Tbe appellant assigns error in the court’s charge to tbe jury in stating defendant’s contention on tbe fourth issue as follows: “Tbe defendant, on tbe other hand, contends tbat you ought not to answer tbe fourth issue ‘Yes,’ but on tbe contrary tbat you should answer it ‘No,’ and it likewise, in support of tbat contention, relies upon tbe same evidence, tbe identical evidence, tbat it relies upon in support of its contention tbat you ought not to answer tbe first issue ‘Yes,’ and in support of its contention tbat you should answer tbe second issue ‘No.’ ”
It is urged tbat tbe jury was told tbat tbe defendant contended tbe jury should answer tbe second issue “No” (tbe issue as to plaintiff’s contributory negligence). This was an inadvertence on tbe part of tbe learned judge who presided over tbe trial of this case, but we are unable to perceive tbat any prejudicial effect could bave resulted. Tbe court bad *426instructed tbe jury that if they answered the first issue “Yes” and the second issue “No” they need not answer the third and fourth issues which were addressed to defendant’s counterclaim. The quoted portion of the charge specifically referred to the fourth issue and only incidentally referred to the second issue. The court had charged the jury at length as to the second issue and correctly stated the contentions of the defendant thereon, and there is no reason to conclude that the jury was misled.
The appellant assigned as error the court’s instructions to the jury as to the doctrine of sudden emergency. The court correctly stated the rule, and submitted the defendant’s contention that its driver was confronted with a sudden emergency and that under this rule the law did not apply to him under those circumstances the degree of care of a prudent man under ordinary conditions, but only required the exercise of the same sort of care in a sudden emergency that an ordinarily prudent man would have exercised similarly situated. Subsequently the court again referred to this rule and added the instruction in relation thereto, in substance, that if the conduct of defendant’s driver prior to the arising of the sudden emergency, brought about or created the sudden emergency, or helped to do so, he could not avail himself of that principle. That is, if he negligently put himself in a place of danger, or he found himself in a place of danger that was a result of his own negligence, he could not avail himself of the rule as to sudden emergency.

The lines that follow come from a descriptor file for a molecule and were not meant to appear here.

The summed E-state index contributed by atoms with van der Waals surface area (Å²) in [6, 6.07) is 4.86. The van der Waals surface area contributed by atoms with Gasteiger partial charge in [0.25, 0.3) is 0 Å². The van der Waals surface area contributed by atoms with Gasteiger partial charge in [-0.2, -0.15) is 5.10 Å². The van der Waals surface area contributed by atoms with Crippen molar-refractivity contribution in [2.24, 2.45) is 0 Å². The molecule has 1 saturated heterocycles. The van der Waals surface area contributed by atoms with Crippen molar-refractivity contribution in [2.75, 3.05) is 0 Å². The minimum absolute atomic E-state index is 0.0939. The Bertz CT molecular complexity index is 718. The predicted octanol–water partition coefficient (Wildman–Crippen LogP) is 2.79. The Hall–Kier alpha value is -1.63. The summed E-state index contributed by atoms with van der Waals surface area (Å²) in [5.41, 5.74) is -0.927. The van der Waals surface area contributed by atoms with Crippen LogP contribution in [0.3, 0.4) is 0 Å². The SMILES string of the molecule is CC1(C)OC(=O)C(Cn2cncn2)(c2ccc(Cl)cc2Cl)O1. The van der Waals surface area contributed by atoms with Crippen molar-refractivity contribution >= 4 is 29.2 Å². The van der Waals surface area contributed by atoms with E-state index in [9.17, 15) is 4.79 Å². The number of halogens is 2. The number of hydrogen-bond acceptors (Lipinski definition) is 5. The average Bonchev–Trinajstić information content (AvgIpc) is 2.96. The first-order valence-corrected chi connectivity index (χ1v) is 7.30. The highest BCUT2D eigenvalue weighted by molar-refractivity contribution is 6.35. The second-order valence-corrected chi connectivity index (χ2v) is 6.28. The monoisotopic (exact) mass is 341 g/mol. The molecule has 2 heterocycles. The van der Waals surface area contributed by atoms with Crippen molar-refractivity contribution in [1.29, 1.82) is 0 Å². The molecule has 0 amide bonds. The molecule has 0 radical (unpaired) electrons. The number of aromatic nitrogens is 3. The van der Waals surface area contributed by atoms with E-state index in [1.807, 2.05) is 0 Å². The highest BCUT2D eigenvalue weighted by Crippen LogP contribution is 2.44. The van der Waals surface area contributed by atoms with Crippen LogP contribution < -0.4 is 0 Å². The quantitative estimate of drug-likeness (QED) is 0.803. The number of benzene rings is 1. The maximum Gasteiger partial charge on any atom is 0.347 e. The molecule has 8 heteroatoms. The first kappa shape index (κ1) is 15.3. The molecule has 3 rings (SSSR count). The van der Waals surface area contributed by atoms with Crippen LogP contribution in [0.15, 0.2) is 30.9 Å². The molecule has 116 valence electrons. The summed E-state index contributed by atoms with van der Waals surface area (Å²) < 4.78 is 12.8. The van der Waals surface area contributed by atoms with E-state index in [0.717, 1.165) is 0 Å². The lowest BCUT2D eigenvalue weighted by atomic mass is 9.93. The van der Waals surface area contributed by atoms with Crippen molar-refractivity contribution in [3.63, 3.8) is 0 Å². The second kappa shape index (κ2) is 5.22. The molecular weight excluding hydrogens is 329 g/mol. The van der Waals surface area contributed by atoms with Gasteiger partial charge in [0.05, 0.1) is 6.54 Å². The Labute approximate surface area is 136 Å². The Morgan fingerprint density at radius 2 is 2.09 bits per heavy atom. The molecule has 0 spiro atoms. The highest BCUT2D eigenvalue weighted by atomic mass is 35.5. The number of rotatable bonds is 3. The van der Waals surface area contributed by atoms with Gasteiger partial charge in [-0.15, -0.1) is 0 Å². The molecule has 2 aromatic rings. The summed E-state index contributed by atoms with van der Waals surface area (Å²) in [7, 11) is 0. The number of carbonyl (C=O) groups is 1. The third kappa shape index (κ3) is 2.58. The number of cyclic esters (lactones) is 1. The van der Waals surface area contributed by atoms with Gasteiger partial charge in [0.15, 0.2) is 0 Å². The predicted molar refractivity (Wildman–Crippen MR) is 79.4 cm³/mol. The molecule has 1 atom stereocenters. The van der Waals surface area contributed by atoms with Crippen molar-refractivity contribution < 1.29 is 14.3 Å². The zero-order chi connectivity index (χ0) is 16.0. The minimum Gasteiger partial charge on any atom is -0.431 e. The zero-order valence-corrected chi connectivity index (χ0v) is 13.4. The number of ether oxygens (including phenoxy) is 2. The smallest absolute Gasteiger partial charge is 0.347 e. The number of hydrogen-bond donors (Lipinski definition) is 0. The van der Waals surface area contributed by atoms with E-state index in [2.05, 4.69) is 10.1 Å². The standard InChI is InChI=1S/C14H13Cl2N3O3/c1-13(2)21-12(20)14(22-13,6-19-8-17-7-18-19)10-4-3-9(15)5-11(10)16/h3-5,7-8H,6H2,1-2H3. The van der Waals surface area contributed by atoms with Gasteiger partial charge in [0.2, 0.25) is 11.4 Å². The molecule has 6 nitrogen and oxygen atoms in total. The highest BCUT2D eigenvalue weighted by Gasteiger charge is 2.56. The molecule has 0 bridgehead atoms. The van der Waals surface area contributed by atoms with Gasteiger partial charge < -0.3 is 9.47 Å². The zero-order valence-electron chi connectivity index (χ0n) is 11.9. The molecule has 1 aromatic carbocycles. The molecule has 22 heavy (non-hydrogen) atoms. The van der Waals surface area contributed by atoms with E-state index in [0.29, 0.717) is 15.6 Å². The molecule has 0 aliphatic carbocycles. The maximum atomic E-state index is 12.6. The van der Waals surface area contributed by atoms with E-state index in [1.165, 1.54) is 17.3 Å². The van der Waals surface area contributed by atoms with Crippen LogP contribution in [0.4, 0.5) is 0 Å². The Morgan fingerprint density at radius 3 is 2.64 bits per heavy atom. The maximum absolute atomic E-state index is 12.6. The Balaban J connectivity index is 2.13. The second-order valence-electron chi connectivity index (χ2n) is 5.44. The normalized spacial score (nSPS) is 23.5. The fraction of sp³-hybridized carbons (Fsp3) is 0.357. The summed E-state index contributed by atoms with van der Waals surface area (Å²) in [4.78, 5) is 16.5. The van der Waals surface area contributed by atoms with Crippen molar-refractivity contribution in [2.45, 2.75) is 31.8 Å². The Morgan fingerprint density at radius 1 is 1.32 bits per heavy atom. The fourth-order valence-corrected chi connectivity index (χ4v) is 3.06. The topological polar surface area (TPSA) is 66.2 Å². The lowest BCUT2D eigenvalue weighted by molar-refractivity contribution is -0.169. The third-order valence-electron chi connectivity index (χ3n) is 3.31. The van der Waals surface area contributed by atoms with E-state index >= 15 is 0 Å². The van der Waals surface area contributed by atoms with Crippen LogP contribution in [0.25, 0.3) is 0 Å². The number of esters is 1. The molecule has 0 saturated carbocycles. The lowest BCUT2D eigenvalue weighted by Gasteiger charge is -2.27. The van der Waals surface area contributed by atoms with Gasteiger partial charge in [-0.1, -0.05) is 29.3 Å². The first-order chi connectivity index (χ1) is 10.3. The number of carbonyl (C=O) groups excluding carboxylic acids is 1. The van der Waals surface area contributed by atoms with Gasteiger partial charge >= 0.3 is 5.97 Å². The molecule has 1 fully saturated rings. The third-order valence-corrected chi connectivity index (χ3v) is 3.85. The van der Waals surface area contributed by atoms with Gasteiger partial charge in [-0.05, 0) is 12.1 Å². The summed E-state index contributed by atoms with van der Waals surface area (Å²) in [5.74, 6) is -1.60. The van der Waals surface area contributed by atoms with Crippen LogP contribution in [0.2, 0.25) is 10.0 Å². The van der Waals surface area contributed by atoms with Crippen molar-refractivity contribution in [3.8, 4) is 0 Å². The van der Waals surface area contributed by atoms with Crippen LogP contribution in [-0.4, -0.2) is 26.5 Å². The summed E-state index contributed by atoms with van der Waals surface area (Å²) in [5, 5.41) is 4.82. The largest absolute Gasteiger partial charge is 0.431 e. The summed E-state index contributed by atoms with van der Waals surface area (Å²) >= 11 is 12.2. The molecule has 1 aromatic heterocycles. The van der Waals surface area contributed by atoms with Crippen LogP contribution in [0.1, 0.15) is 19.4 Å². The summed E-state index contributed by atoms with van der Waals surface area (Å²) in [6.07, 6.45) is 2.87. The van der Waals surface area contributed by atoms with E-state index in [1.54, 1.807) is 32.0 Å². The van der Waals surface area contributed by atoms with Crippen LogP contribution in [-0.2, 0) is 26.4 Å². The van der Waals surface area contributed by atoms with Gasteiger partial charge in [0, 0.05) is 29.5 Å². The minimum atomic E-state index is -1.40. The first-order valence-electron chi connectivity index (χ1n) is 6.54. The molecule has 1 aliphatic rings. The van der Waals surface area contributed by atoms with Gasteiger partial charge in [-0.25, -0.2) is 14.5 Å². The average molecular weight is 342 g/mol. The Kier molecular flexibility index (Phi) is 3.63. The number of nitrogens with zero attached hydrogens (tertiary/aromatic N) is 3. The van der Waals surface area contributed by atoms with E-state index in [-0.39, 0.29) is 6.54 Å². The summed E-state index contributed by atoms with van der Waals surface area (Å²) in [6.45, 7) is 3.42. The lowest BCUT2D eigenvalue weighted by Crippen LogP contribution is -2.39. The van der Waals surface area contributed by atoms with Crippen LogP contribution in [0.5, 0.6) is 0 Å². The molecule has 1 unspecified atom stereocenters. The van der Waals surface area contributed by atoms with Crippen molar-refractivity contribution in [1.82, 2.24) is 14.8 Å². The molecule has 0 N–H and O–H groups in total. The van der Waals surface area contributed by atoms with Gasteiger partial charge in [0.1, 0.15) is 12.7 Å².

The appellant argues that in the subsequent instruction of the court on the subject of sudden emergency the jury was told that if the sudden emergency was created by the conduct of the defendant, the principle previously stated would not be available to the defendant, whereas the correct rule is that the conduct of the defendant to render this principle unavailing must have been negligent conduct. However, the court immediately following and in the same connection correctly charged that if the sudden emergency was the result of defendant’s driver’s own negligence, he could not avail himself of the stated principle of sudden emergency. We think the jury understood that the benefit of the doctrine of sudden emergency was available to the defendant, unless the sudden emergency was created or contributed to by the negligence of defendant’s driver. Ingle v. Cassady, 208 N.C. 497, 181 S.E. 562; Hoke v. Greyhound Corp., 227 N.C. 412, 42 S.E. 2d 593; Sparks v. Willis, 228 N.C. 25, 44 S.E. 2d 343.
Appellant further argues that after having thus instructed the jury as to the negative side of the rule as to sudden emergency, the court should have again stated the affirmative side and told the jury if the sudden emergency was not created by defendant’s negligence the principle would be available. But the court had already correctly stated the rule of which the defendant had the benefit and was not required again to state it to the jury-
*427The appellant’s assignment of error that the court in charging the jury failed to comply with G.S. 1-180 cannot be sustained.
We have examined all the exceptions brought forward in appellant’s assignments of error and find none of them of sufficient substance to overthrow the verdict and judgment below. Controverted issues of fact were resolved by the jury in favor of the plaintiff, and we conclude that in the trial there was